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Copragi S.A. v. Agribusiness United DMCC, No. 20 Civ. 5486 (LGS) (S.D.N.Y. Mar. 15, 2021) [click for opinion]

In August of 2013, Petitioner, Copragi S.A. (“Copragi”), a Moroccan entity, and Respondent, Agribusiness United DMCC (“Agribusiness”), a citizen of the United Arab Emirates, entered into two contracts for grain cargoes (collectively, the “Sales Agreements”). The Sales Agreements contained a Grain and Free Trade Association (“GAFTA”) arbitration provision, dictating that any disputes regarding the Sales Agreements be arbitrated under GAFTA rules and under English law. GAFTA rules mandate that parties are to commence arbitration of certain disputes no later than one year after “the date of completion of final discharge of the ship at port of destination.”

Pursuant to the Sales Agreements, Agribusiness arranged for the transportation of the goods by sea, chartering a vessel to transport the goods from Louisiana, USA, to Morocco. Bills of lading for the cargoes were issued by the vessel’s master to Agribusiness. The bills of lading called for arbitration by the Society of Maritime Arbitrators, Inc. (“SMA”) in New York. Due to delays of the vessel and other expenses incurred at the discharge port in Morocco, the vessel’s master presented a demurrage claim against Agribusiness, and on November 7, 2013, Agribusiness presented an indemnity claim against Copragi. Six years later, in September of 2019, Agribusiness commenced SMA arbitration of the indemnity claim.

Copragi objected on no less than five separate occasions to the SMA arbitration, both in correspondence to Agribusiness and to the appointed SMA arbitrators. Notably, Copragi objected to the jurisdiction and arbitrability of the claim presented, asserting that it was not a party to the bills of lading on which the claim was predicated; that the dispute arose under the Sales Agreements, which mandated that any claims be pursued before a GAFTA arbitration panel under English law; and that any such claim was time-barred under the applicable GAFTA arbitration rules.

Notwithstanding Copragi’s repeated objections, the SMA tribunal entered an award against Copragi in the amount of $208,300. The tribunal’s award did not address Copragi’s five objections and made no mention of the Sales Agreements between Copragi and Agribusiness.

On July 16, 2020, Copragi moved to vacate the award. After attempting to obtain service on Agribusiness through conventional means, service was obtained through alternative means under Federal Rule of Civil Procedure 4(f)(3). Agribusiness did not appear. The district court accordingly granted Copragi’s motion to vacate the award for two independent reasons under Section 10 of the Federal Arbitration Act, 9 U.S.C. § 10, holding that the arbitrators acted outside of the scope of their authority and acted in manifest disregard of the law.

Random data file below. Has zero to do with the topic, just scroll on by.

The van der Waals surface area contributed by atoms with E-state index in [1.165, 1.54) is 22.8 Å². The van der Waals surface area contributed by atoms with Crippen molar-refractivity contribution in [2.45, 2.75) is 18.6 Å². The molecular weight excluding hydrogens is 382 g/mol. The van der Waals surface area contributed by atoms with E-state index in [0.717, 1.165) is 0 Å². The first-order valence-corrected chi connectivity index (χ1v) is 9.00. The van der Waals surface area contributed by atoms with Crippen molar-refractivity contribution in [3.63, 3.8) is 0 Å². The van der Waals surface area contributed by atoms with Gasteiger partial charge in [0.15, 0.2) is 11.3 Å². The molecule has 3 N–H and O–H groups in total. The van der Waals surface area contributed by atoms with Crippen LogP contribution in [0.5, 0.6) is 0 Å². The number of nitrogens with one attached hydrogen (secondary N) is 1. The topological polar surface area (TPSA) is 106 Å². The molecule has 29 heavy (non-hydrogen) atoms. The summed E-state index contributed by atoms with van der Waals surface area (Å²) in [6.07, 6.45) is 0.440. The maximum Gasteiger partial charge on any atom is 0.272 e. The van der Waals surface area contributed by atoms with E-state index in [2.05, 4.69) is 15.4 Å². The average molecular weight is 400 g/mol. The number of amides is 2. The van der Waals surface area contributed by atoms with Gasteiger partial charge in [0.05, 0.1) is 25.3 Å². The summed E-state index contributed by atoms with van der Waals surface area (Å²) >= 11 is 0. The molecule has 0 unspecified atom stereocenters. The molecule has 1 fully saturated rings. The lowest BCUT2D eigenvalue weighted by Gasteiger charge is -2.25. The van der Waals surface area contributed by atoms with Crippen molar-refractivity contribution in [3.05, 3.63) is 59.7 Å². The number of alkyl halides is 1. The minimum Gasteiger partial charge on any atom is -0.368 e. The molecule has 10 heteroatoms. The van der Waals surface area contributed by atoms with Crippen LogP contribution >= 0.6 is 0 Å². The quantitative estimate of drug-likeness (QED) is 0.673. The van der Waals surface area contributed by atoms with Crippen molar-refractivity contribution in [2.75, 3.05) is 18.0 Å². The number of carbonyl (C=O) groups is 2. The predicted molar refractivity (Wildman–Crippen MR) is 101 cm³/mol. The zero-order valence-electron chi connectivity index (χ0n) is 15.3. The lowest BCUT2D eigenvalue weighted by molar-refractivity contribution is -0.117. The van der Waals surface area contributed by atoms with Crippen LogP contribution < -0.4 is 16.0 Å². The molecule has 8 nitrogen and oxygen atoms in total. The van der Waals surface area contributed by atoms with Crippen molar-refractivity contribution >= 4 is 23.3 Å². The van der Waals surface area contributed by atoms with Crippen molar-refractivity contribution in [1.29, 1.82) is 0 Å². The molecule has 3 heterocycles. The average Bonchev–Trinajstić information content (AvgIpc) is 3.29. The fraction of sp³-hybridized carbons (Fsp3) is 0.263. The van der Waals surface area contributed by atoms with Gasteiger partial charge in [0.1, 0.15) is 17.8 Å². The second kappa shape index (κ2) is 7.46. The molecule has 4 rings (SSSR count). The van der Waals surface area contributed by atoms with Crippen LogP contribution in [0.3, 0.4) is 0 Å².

First, relying on the axiomatic principle that a party cannot be required to submit to arbitration any dispute to which it has not contractually agreed to submit, the district court found that the tribunal exceeded its authority because there was no basis to subject Copragi to SMA arbitration. Rather, Copragi only consented to arbitration of disputes arising from the Sales Agreements under GAFTA rules, under English law.

Second, the district court concluded that the tribunal’s failure to address, in any fashion, Copragi’s objections to the SMA arbitration and jurisdiction was in “manifest disregard of the law.” The tribunal was aware that Copragi disputed arbitrability and the SMA’s jurisdiction—including the outcome determinative question of whether Agribusiness’s claims were time-barred—yet, the tribunal proceeded, and at no point acknowledged those issues. Accordingly, the district court vacated the SMA award.

A version of this post originally appeared in the May 2021 edition of Baker McKenzie’s International Litigation & Arbitration Newsletter, which is edited by David Zaslowsky and Jacob Kaplan.


David Zaslowsky has been practicing international litigation and international arbitration for almost 40 years. He has been Chambers-ranked in international arbitration and also sits as an arbitrator. He specializes in technology cases and is the editor of the Firm's Blockchain Blog and its International Litigation & Arbitration Newsletter.